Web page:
The Benefits of Being Thin: How Ultrathin Silicon Membranes are Enabling New Technologies for Discovery in Biomedical Research
Nov 4, 2022
2:30PM to 3:30PM
Date(s) - 04/11/2022
2:30 pm - 3:30 pm
James L. McGrath, PhD
Professor of Biomedical Engineering – University of Rochester
Abstract: A decade-and-a-half after we first used silicon microfabrication to create free-standing ultrathin nanoporous membranes, the materials are being utilized by a growing number of laboratories as uniquely capable tools for biomedical research. Today we manufacture a variety of silicon-based nanoporous and microporous membranes with the common characteristics that they are ultrathin (15 nm – 300 nm) with well-defined pore sizes. The extremes thinness of ‘nanomembranes’ makes them orders-of-magnitude more permeable to both diffusing molecules and pressurized flow than conventional membranes. The ultrathin nature of the membranes also gives them a glass-like imaging quality in optical microscopy. These properties provide abundant opportunities for novel membrane-based devices and assays.
This talk will provide an overview of two leading applications of our nanoporous silicon nitride (NPN) membranes. First is their use to create in vitro models of human tissue (i.e. ’tissue chips’ or ‘microphysiological systems’). In tissue chips, the membranes provide an optically transparent and highly permeable scaffold to compartmentalize tissues including: the brain neurovascular unit, the blood-retinal-barrier, bone, and tendon. The chips are then used for reductionists studies that are providing new insights into disease mechanisms and identifying therapeutic targets. I will review our work in creating tissue chip models of the blood-brain and the blood-tendon barriers. The data will emphasize the unique imaging opportunies provided by the ultrathin membranes including live immune cell trafficking assays from the ‘blood side’ to the ’tissue side’ of these chips.
The second application I will cover is the use of NPN for cancer and immune system surveillance. Here we have leveraged our understanding of filtration through NPN to develop a digital assay of extracellular vessicles that we call ‘catch and display.’ Extracellular vessicles (EVs) are produced by all cells in the body and are deposited in all biofluids at concentrations of billions per mL. Because they carry molecular information on their tissue-of-origin as well as the potential disease states in those tissues, surveying EVs for disease is a powerful idea for minimally invasive diagnostics in cancer, infection, autoimmune disease, and more. Our data indicates that NPN provides a nearly perect substrate to physically isolate millions of individual extracellular vessicles on the membrane surface with a simple pipette injection into a microfluidic device. The membrane surface can then be rapidly imaged and analyzed to quantify the presence of biomarkers at the single EV level.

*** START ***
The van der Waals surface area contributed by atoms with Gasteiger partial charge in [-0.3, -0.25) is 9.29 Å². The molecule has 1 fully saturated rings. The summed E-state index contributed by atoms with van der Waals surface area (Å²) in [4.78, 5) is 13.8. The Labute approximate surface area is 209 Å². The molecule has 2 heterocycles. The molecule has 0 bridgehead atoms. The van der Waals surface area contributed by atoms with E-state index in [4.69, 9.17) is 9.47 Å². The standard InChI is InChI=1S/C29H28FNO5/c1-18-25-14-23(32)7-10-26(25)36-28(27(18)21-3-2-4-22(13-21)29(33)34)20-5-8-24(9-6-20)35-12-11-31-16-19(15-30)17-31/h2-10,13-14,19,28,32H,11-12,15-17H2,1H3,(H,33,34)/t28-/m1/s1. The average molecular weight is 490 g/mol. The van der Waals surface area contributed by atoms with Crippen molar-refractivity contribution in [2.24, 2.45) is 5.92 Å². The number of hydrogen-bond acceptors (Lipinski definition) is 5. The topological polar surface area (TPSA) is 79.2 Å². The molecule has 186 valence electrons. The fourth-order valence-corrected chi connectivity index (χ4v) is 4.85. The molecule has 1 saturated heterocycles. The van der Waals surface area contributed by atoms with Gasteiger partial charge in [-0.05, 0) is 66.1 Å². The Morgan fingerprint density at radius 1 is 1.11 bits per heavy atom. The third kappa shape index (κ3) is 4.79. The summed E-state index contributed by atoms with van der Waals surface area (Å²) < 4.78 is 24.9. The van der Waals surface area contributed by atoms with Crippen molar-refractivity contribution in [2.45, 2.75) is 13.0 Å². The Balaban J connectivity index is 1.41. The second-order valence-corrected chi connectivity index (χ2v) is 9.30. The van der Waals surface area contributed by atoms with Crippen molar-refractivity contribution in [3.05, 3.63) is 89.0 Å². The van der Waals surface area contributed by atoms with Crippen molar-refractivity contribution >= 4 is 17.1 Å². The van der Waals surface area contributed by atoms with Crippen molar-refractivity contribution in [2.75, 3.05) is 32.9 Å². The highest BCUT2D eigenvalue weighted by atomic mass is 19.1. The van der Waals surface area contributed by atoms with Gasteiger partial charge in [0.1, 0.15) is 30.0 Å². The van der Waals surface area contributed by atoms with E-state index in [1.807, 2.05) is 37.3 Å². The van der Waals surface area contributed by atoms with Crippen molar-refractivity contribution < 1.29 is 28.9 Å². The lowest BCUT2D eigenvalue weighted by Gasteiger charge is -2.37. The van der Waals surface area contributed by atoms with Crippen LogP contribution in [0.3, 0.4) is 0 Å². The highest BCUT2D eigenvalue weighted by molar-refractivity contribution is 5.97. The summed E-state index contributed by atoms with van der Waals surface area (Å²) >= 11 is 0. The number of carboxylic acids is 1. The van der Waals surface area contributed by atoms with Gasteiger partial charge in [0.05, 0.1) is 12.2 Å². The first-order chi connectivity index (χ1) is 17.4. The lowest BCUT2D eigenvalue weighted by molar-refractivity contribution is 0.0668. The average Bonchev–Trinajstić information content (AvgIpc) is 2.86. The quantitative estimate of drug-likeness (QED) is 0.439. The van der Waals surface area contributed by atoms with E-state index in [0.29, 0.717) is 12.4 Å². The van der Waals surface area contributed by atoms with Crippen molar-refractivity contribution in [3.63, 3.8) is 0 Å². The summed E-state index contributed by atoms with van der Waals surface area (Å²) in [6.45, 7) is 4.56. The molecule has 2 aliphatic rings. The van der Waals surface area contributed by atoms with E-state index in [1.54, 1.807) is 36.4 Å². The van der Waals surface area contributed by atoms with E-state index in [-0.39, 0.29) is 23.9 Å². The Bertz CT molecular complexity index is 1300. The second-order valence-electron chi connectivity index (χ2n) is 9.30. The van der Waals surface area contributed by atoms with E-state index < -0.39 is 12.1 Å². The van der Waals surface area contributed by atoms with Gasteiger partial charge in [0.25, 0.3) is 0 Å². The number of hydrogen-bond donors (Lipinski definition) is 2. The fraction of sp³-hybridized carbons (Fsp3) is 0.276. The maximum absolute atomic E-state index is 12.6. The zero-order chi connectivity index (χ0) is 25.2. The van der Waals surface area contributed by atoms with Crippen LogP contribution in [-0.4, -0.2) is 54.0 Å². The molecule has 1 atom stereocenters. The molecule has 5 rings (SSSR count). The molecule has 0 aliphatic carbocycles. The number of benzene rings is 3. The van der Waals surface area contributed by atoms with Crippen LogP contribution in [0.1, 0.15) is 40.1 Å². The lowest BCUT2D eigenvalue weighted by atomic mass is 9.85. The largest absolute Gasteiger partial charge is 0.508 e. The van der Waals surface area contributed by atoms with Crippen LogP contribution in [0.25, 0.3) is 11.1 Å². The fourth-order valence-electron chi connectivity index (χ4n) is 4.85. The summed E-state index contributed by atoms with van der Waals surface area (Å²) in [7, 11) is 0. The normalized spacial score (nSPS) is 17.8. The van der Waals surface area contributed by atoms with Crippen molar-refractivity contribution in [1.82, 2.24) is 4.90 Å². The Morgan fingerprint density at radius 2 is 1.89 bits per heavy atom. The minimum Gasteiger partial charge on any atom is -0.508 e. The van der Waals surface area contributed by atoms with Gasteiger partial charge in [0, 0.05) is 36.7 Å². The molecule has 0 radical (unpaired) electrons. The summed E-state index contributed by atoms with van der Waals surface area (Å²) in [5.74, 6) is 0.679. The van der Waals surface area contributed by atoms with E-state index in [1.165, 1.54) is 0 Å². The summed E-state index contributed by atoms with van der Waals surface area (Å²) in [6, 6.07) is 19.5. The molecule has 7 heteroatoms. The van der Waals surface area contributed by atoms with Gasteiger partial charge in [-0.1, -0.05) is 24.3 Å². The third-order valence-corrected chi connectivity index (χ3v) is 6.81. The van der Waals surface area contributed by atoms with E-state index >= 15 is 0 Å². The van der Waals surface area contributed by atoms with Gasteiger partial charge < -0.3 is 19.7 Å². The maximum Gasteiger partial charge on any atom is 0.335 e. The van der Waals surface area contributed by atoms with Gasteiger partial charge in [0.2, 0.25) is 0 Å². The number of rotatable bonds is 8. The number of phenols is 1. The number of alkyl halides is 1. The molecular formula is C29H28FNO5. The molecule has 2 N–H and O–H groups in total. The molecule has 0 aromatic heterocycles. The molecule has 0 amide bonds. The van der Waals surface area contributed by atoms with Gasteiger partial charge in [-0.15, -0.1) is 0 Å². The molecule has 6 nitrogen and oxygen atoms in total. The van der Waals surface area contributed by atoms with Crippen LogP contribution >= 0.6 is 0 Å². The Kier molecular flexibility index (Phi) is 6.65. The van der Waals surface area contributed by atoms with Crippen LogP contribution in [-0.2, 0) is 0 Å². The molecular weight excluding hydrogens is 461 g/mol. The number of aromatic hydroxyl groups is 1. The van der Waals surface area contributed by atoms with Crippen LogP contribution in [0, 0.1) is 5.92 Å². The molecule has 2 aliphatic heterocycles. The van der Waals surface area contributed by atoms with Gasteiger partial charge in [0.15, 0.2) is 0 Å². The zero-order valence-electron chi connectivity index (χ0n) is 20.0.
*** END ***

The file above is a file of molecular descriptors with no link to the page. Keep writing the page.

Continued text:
Bio: Professor McGrath holds degrees in Mechanical Engineering from Arizona State (BS) and MIT (MS) and earned a PhD in Biological Engineering from Harvard/MIT’s Division of Health Sciences and Technology in 1998. He then trained as a Distinguished Post-doctoral Fellow in the Department of Biomedical Engineering at the Johns Hopkins University. Since 2001, Professor McGrath has been on the Biomedical Engineering faculty at the University of Rochester (UR). He leads the Nanomembrane Resarch Group (NRG), a highly interdisciplinary, multi-institutional team that includes industry and academia. The NRG develops and applies ultrathin silicon-based, porous membrane technologies to applications ranging from biological ’tissues-chips’ to medical and environmental diagnostics. At UR Professor McGrath directed the BME graduate program for over a decade. He also served as the Associate Director of the microfabrication and metrology core (URNano) from 2012 until 2021 and is currently the Director of the High Content Imaging Core. He is a member of UR’s Material Science Program, the Biophysics, Structural and Computational Biology program, the Center for Musculoskeletal Research, and the Environmental Health Sciences Center. Professor McGrath is a co-founder, current director, and past president of SiMPore Inc., a company founded in 2007 to commercially manufacture silicon nanomembranes. In 2020 he co-founded Parverio, a start-up company developing technologies that surveil the environment for threats to human health, including microplastic in drinking water. In 2015 Professor McGrath was elected a fellow of the American Institute for Medical and Biological Engineering (AIMBE). He was awarded the Edmund A. Hajim Outstanding Faculty Award from the School of Engineering in 2019 and was named a Dean’s Professor of Arts Sciences and Engineering in 2022. Professor McGrath served as the Chairman of the NIH’s Instrumentation, Environmental, and Occupational Safety small business study section between 2018 and 2020. He has 12 issued and pendings patent and more than 100 scientific publications.